Some weeks around here are just pure fun.
That is often the case when the vehicle in the driveway is a Mazda. Six years ago, company executives dropped Mazda's "Zoom Zoom" slogan and set a course toward becoming a luxury brand. "Driving Matters" sounds more refined, and those words were accompanied by actions.
Premium interiors and investments in cutting-edge technology became the path of the E-suite. In the meantime, Mazda engineers and designers continue to put out vehicles that are a hoot to drive.
Case in point, the 2021 Mazda CX-30 Turbo Premium. A non-turbo version, introduced last year, scooped up tons of awards by reviewers impressed with the subcompact SUV's agility and well-appointed cabin at an affordable price.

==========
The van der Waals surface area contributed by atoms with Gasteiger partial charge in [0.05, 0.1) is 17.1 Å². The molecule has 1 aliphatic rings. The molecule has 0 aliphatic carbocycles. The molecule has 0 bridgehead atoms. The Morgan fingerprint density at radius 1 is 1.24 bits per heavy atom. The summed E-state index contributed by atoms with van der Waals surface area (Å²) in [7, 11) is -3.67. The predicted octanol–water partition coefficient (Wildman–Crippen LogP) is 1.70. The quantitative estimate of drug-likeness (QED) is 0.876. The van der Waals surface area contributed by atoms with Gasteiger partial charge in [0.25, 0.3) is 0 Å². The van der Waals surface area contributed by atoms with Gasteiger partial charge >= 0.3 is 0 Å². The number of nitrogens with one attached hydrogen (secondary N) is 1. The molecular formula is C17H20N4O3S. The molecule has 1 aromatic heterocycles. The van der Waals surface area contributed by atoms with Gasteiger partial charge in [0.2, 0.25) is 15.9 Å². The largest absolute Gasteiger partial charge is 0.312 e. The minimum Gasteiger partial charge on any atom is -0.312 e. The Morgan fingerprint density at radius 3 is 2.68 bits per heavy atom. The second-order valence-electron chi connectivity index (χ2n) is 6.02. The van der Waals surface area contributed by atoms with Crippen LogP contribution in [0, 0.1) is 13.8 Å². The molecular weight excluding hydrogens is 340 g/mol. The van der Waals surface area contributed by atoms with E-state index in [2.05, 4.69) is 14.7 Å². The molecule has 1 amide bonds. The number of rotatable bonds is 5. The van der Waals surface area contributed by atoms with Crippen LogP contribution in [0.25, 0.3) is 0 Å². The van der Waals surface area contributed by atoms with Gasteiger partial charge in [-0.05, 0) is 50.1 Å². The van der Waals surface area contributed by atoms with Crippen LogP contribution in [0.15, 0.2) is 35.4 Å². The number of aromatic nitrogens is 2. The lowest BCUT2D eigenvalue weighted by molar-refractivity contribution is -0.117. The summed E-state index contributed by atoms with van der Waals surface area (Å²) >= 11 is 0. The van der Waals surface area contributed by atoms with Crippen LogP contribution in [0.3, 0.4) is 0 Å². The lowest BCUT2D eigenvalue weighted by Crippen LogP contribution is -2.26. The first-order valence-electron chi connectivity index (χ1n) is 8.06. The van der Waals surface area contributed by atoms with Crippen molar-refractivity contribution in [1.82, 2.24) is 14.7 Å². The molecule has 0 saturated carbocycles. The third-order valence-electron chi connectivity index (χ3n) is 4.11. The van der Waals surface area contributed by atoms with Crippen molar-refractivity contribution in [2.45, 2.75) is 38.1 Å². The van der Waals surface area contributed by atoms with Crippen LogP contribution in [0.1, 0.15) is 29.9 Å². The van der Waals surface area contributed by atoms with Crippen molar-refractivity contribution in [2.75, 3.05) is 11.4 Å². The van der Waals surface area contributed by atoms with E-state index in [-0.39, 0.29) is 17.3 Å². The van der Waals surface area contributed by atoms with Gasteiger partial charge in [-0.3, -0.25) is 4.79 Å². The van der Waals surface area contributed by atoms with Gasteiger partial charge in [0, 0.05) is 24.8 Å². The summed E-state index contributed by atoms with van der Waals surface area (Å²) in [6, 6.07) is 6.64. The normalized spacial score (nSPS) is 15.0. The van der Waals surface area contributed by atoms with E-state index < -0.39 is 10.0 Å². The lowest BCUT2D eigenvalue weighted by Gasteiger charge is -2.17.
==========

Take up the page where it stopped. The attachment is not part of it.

Loaded with driver-assist safety features and labeled a top pick by independent crash-testing agencies, the CX-30 is carving out a niche for buyers not quite ready to step up to the larger CX-3 or CX-5.
Though starting prices are a little higher than competitors from Honda, Toyota, Subaru, and Kia, base CX-30s are packed with comfort and safety features and are a top-3 player.
Turbo models, starting at $31,720, loaded with more features and power, aim to compete with the likes of Lexus, BMW, Audi, and Mercedes-Benz.
The CX-30 Turbo offers performance, premium materials, and superb craftsmanship in the mid-$35,000 range Could this be the game-changer Mazda seeks in the entry-level luxury niche?
Ahhh, not quite.
The CX-30 Turbo is a pleasant and desirable automobile, the winner of multiple awards, but it is not quite as finely sanded as competitors like Lexus, BMW, Audi, or Mercedes Benz.